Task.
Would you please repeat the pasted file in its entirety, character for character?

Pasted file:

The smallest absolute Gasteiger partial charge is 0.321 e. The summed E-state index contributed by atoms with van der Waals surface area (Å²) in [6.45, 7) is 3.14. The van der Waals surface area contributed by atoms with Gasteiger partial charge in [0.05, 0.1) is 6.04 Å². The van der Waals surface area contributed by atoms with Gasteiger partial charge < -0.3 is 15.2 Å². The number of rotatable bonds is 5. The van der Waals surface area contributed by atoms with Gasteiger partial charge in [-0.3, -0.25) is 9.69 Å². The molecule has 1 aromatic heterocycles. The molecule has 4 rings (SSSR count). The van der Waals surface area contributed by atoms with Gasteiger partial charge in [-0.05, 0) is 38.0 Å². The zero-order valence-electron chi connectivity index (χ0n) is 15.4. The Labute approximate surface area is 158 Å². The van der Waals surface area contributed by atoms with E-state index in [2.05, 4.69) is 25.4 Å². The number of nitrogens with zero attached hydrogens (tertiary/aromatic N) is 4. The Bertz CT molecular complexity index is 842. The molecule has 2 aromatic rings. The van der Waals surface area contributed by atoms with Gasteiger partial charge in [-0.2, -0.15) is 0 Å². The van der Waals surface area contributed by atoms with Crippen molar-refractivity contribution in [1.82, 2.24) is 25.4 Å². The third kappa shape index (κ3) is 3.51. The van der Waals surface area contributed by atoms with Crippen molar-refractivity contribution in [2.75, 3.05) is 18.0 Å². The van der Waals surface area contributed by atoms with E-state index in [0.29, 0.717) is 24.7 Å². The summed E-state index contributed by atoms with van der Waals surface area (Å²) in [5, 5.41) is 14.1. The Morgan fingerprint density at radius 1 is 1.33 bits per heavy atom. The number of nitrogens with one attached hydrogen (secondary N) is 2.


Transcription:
The smallest absolute Gasteiger partial charge is 0.321 e. The summed E-state index contributed by atoms with van der Waals surface area (Å²) in [6.45, 7) is 3.14. The van der Waals surface area contributed by atoms with Gasteiger partial charge in [0.05, 0.1) is 6.04 Å². The van der Waals surface area contributed by atoms with Gasteiger partial charge < -0.3 is 15.2 Å². The number of rotatable bonds is 5. The van der Waals surface area contributed by atoms with Gasteiger partial charge in [-0.3, -0.25) is 9.69 Å². The molecule has 1 aromatic heterocycles. The molecule has 4 rings (SSSR count). The van der Waals surface area contributed by atoms with Gasteiger partial charge in [-0.05, 0) is 38.0 Å². The zero-order valence-electron chi connectivity index (χ0n) is 15.4. The Labute approximate surface area is 158 Å². The van der Waals surface area contributed by atoms with E-state index in [2.05, 4.69) is 25.4 Å². The number of nitrogens with zero attached hydrogens (tertiary/aromatic N) is 4. The Bertz CT molecular complexity index is 842. The molecule has 2 aromatic rings. The van der Waals surface area contributed by atoms with Gasteiger partial charge in [-0.2, -0.15) is 0 Å². The van der Waals surface area contributed by atoms with Crippen molar-refractivity contribution in [1.82, 2.24) is 25.4 Å². The third kappa shape index (κ3) is 3.51. The van der Waals surface area contributed by atoms with Crippen molar-refractivity contribution in [2.75, 3.05) is 18.0 Å². The van der Waals surface area contributed by atoms with E-state index in [0.29, 0.717) is 24.7 Å². The summed E-state index contributed by atoms with van der Waals surface area (Å²) in [5, 5.41) is 14.1. The Morgan fingerprint density at radius 1 is 1.33 bits per heavy atom. The number of nitrogens with one attached hydrogen (secondary N) is 2.